This took me twenty years to learn and I’m sharing it in 600 words.

It’s bizarre to say that it took me almost twenty years to fully appreciate the difference between the creative and business worlds.

In the business world I’m considered a creative yet I always bristle at that tag.

The global definition of ‘creative’ has changed a lot in my lifetime.

When I was a teen, creatives were people who ‘ran away with the circus.’

Creative heroes were those who suffered the slings and arrows of their (mis)fortune.

They suffered for their art as they poured their emotions into everything they did.

Those who followed their hearts for whom success was a by-product.

These were my idols.

It’s been my great privilege to work with a great selection of these souls. I see myself as an enabler for these people. Someone who appreciates their needs and helps them with what needs to happen for them to connect with the world.

In the late 90s with the dawn of the mainstream web 1.0 I began to start visiting the business world for increasingly lengthy sojourns.

In the decades since the business and creative worlds seemed to me like different neighbourhoods in the same city. Over time I became accustomed to the differences and the similarities between the various motivations, inspirations and egos at play.

It took an observation in a Dublin cafe to deliver this Aha! moment I’m sharing with you now.

I was waiting for a friend in Il Valentino cafe. It’s become my favourite coffee shop in the Silicon Docks area.

A woman a couple of tables over was taking a work call.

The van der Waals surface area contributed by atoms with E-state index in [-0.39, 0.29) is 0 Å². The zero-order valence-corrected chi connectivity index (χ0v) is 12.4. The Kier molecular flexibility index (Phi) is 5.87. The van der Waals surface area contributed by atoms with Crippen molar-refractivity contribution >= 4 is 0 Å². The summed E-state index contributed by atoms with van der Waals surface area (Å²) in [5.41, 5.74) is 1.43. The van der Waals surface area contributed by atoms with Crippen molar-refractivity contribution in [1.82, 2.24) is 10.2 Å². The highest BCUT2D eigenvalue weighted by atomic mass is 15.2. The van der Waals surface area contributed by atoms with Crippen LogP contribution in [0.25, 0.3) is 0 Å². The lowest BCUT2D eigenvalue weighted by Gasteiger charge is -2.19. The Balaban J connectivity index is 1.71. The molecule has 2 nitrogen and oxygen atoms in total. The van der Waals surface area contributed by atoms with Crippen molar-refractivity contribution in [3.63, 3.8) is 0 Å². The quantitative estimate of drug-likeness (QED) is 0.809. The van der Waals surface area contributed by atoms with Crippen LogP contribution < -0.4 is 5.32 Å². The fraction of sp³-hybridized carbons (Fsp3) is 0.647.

During the call she was viewing images on her device.

It was apparent she was approving a design related job involving these images.

Her entire being radiated a sense of just not giving a damn about what she was doing.

I don’t know how else to say this but she just seemed like she couldn’t give less of a shit about what she was doing.

As I watched her I realised that I’d encountered and worked with people like her all of the time.

In the business world.

Never in the creative world.

It hit me.

People in the creative world only do things they care about.

Most people in the creative world subsidise what they do by accepting lower pay versus what they could earn in the business world.

Creatives do what they do because of this genuine passion which Fintan O’Toole laughably lampooned in The Irish Times today.

The reason why the business world wants passionate people is because they understand the power and value of creativity.

It sounds obvious to the point of banality but passion and creativity are the creative world’s greatest powers.

The business world and the creative world are both missing massive opportunities.

Creatives need to learn how to monetise what they do better.

The business world needs to learn how to provide better products and services that people can be truly passionate about.

To survive in tomorrow’s business landscape you need to learn how to harness creativity to generate true passion and the world’s most passion hungry companies are full of employees who couldn’t care less about their jobs. That’s why every job ad cries out for passionate people.

Fintan O’Toole’s piece is right about one thing.

You can’t fake passion.

If the business world really wants passion it needs to learn from true creatives and understand what drives them.